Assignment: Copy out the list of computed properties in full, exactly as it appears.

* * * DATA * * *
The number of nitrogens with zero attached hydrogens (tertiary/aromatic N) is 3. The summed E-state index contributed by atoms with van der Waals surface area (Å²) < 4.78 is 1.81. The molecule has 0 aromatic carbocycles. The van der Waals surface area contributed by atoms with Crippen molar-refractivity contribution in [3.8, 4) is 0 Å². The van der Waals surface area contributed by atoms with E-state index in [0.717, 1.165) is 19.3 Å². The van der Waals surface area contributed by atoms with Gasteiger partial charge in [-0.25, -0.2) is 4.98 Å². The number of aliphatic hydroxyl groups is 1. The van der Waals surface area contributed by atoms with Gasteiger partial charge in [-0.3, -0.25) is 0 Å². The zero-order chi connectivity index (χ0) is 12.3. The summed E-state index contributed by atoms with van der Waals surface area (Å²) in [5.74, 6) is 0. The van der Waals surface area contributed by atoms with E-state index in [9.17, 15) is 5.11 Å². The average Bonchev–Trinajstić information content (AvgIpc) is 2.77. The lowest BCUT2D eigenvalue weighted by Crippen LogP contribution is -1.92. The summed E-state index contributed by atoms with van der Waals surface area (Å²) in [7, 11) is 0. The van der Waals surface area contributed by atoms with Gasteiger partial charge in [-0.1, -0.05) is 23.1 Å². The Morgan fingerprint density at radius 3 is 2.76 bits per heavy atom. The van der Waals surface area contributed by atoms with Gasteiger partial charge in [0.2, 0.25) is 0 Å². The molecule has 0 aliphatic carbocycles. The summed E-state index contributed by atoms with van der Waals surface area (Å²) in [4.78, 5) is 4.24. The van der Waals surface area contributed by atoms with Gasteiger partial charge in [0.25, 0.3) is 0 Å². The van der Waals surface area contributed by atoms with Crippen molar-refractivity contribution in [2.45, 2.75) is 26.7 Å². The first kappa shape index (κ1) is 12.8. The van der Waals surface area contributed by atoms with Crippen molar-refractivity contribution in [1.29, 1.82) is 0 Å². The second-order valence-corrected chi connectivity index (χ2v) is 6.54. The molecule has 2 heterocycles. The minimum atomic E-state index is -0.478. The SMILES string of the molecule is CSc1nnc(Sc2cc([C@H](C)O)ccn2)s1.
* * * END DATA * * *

The number of nitrogens with zero attached hydrogens (tertiary/aromatic N) is 3. The summed E-state index contributed by atoms with van der Waals surface area (Å²) < 4.78 is 1.81. The molecule has 0 aromatic carbocycles. The van der Waals surface area contributed by atoms with Crippen molar-refractivity contribution in [3.8, 4) is 0 Å². The van der Waals surface area contributed by atoms with E-state index in [0.717, 1.165) is 19.3 Å². The van der Waals surface area contributed by atoms with Gasteiger partial charge in [-0.25, -0.2) is 4.98 Å². The number of aliphatic hydroxyl groups is 1. The van der Waals surface area contributed by atoms with Gasteiger partial charge in [-0.3, -0.25) is 0 Å². The zero-order chi connectivity index (χ0) is 12.3. The summed E-state index contributed by atoms with van der Waals surface area (Å²) in [5.74, 6) is 0. The van der Waals surface area contributed by atoms with E-state index in [9.17, 15) is 5.11 Å². The average Bonchev–Trinajstić information content (AvgIpc) is 2.77. The lowest BCUT2D eigenvalue weighted by Crippen LogP contribution is -1.92. The summed E-state index contributed by atoms with van der Waals surface area (Å²) in [7, 11) is 0. The van der Waals surface area contributed by atoms with Gasteiger partial charge in [-0.1, -0.05) is 23.1 Å². The Morgan fingerprint density at radius 3 is 2.76 bits per heavy atom. The van der Waals surface area contributed by atoms with Gasteiger partial charge in [0.2, 0.25) is 0 Å². The molecule has 0 aliphatic carbocycles. The summed E-state index contributed by atoms with van der Waals surface area (Å²) in [4.78, 5) is 4.24. The van der Waals surface area contributed by atoms with Gasteiger partial charge in [0.25, 0.3) is 0 Å². The van der Waals surface area contributed by atoms with Crippen molar-refractivity contribution in [2.45, 2.75) is 26.7 Å². The first kappa shape index (κ1) is 12.8. The van der Waals surface area contributed by atoms with Crippen molar-refractivity contribution in [1.29, 1.82) is 0 Å². The second-order valence-corrected chi connectivity index (χ2v) is 6.54. The molecule has 2 heterocycles. The minimum atomic E-state index is -0.478. The SMILES string of the molecule is CSc1nnc(Sc2cc([C@H](C)O)ccn2)s1.